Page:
About the Author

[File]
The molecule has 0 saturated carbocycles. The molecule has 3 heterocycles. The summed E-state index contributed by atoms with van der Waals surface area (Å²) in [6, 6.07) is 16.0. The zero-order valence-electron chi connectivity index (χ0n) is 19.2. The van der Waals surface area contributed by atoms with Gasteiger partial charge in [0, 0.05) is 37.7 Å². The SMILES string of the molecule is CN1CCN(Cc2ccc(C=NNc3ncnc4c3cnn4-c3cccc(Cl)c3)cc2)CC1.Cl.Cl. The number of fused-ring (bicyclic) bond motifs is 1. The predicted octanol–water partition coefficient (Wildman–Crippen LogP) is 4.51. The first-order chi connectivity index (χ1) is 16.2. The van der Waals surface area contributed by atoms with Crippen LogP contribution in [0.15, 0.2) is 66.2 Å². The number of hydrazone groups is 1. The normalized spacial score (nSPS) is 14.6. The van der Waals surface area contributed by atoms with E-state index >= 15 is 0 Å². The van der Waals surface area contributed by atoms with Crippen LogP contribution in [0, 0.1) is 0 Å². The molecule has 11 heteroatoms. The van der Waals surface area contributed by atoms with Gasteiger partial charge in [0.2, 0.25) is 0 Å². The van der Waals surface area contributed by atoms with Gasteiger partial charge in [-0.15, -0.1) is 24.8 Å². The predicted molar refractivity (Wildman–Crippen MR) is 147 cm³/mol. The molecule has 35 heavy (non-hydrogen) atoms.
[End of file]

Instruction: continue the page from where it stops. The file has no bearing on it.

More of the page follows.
Franziska Matthaus studied biophysics at the Humboldt University in Berlin and received her PhD from the Polish Academy of Sciences in Warsaw. She worked as a postdoc, group leader and junior professor in Heidelberg and Wurzburg and now holds a professor position at the Goethe University Frankfurt, affiliated with the Frankfurt Institute for Applied Sciences (FIAS). She is interested in the chemical and mechanical regulation of cell motility, and uses a combination of image and data analysis as well as mathematical models to better understand how collective behavior or patterns emerge from internal regulation and cell-cell interaction.Sebastian Matthaus studied communication design at the University of Applied Sciences in Potsdam, Germany. Since 2006 he is founder and head of the graphic design firm called "Grenzfarben" in Berlin, Germany. He is an expert in illustration & animation, works for large German newspapers and firms, but also supports interactive exhibitions.Dr Sarah Anne Harris is Associate Professor of Biological Physics at the University of Leeds. She has always been interested in understanding how biological systems perform their amazing functions within the confines of the laws of physics. While her undergraduate degree is in Physics from the University of Oxford, she then obtained her PhD from the School of Pharmacy at the University of Nottingham in 2001. She is now in the Theoretical Physics group in the School of Physics and Astronomy, and part of the Astbury Centre for Structural Molecular Biology. Her research uses high performance supercomputing to model how biological molecules move and interact.Thomas Hillen, Dr. rer. nat., is Professor and Associate Chair Research at the Department of Mathematical and Statistical Sciences at the University of Alberta in Canada. He studied at the Universities of Munster and Tubingen in Germany, before he moved to Canada in 2001. He has published five textbooks and over 80 journal publications. Currently, Dr. Hillen is President of the Canadian Applied and Industrial Mathematical Society (CAIMS). Dr. Hillen's research is focused on mathematical modelling of cancer and cancer treatment. He is motivated to use advanced mathematical methods for the common good.